Our revised prediction in June was for foodservice to contract anywhere between 14% and 24%, and a retail growth between 12% and 17% in 2020. Actual seasonally adjusted figures came in at about 19% contraction for foodservice, and an 11% growth in retail in 2020. The predictions for 2021 have a much wider range given the uncertainty of what the vaccine rollout continues to look like. In the best-case scenario, we expect as early as late March or early April for foodservice sales to begin improving considerably. In the worst-case scenario, we could see this trend delayed until June.
Employment in the foodservice sector ended 2020 approximately 19% below pre-pandemic levels. To get back to pre-pandemic levels in 2021, the industry would need a rather abrupt recovery. Although a swift recovery is possible, getting to pre-pandemic levels will be hard to accomplish. Our best-case scenario is for a 12% year-over-year recovery from 2020 figures, and about 10% below pre-pandemic levels. Although this does not sound terribly encouraging, this would be sort of a “V” shaped recovery.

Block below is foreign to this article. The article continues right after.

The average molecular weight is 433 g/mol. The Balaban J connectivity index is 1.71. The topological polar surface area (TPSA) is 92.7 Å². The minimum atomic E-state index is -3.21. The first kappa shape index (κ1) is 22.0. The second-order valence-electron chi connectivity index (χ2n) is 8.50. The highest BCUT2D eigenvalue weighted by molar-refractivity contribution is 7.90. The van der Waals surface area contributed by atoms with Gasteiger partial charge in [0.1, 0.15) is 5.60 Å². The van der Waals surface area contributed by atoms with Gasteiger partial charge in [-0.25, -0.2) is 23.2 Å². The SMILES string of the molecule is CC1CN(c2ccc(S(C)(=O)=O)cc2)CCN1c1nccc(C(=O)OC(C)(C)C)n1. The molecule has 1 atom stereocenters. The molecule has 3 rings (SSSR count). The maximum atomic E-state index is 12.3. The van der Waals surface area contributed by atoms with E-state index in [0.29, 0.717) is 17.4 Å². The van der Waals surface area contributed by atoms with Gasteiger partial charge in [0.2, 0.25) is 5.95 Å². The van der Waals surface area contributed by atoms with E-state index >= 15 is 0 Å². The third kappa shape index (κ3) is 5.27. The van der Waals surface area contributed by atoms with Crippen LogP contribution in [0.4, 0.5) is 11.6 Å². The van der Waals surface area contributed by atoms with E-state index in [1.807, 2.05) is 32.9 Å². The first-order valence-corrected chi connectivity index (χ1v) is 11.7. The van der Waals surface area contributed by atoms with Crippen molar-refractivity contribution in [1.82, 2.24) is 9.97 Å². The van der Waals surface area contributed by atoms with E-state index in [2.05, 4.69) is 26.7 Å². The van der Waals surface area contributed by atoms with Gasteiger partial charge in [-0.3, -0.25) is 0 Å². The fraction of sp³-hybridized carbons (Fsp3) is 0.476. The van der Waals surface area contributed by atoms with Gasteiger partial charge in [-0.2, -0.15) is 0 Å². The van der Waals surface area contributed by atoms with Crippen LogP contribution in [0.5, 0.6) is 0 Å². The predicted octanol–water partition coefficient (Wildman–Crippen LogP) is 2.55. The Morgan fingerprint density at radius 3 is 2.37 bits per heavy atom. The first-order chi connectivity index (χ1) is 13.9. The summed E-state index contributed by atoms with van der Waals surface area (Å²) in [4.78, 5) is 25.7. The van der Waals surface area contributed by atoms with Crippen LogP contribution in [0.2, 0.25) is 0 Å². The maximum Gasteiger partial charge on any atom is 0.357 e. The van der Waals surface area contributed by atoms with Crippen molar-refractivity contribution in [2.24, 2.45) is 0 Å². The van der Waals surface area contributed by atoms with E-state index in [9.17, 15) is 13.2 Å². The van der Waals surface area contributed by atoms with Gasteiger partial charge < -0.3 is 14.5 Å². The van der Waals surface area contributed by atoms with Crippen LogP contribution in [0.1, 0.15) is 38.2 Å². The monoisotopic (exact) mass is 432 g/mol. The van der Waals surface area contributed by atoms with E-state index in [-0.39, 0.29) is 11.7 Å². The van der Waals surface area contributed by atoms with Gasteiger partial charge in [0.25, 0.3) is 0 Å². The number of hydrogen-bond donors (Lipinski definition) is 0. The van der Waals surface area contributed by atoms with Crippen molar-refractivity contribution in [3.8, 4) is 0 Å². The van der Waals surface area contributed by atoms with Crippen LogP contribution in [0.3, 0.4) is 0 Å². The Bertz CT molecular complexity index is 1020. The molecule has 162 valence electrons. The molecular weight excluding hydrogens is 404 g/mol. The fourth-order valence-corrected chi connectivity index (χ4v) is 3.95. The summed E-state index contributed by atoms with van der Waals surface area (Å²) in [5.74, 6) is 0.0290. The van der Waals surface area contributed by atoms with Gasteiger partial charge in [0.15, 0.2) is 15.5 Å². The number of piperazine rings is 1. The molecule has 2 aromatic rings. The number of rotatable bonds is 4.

Retail sales will probably remain strong throughout the year although lower year-over-year for obvious reasons. Our main concern is the potential recovery of the sectors that remain significantly contracted, such as tourism, entertainment, and naturally, restaurants and bars. Once we begin to see signs of significant recovery in foodservice— and to some extent other negatively impacted sectors—we believe there will be periods of high price volatility and quite likely a rise in overall protein prices at the wholesale level. Such a rise will mainly be demand driven rather than a sudden drop in supply. Proteins that relied more heavily on foodservice sales prior to the pandemic, like some main seafood items such as shrimp or salmon, will welcome a rise in wholesale prices after experiencing multi-year lows in 2020.
For now, we remain optimistic that the recovery trend will be positive whether it is swift or gradual through 2021 into 2022. Data from 2020 will prove rather useful when analyzing prolonged market shocks. Through data and experience, industry participants and analysts predicted many potential outcomes that were close to what happened. Hopefully, we do not run into another pandemic, even if we are now slightly better prepared.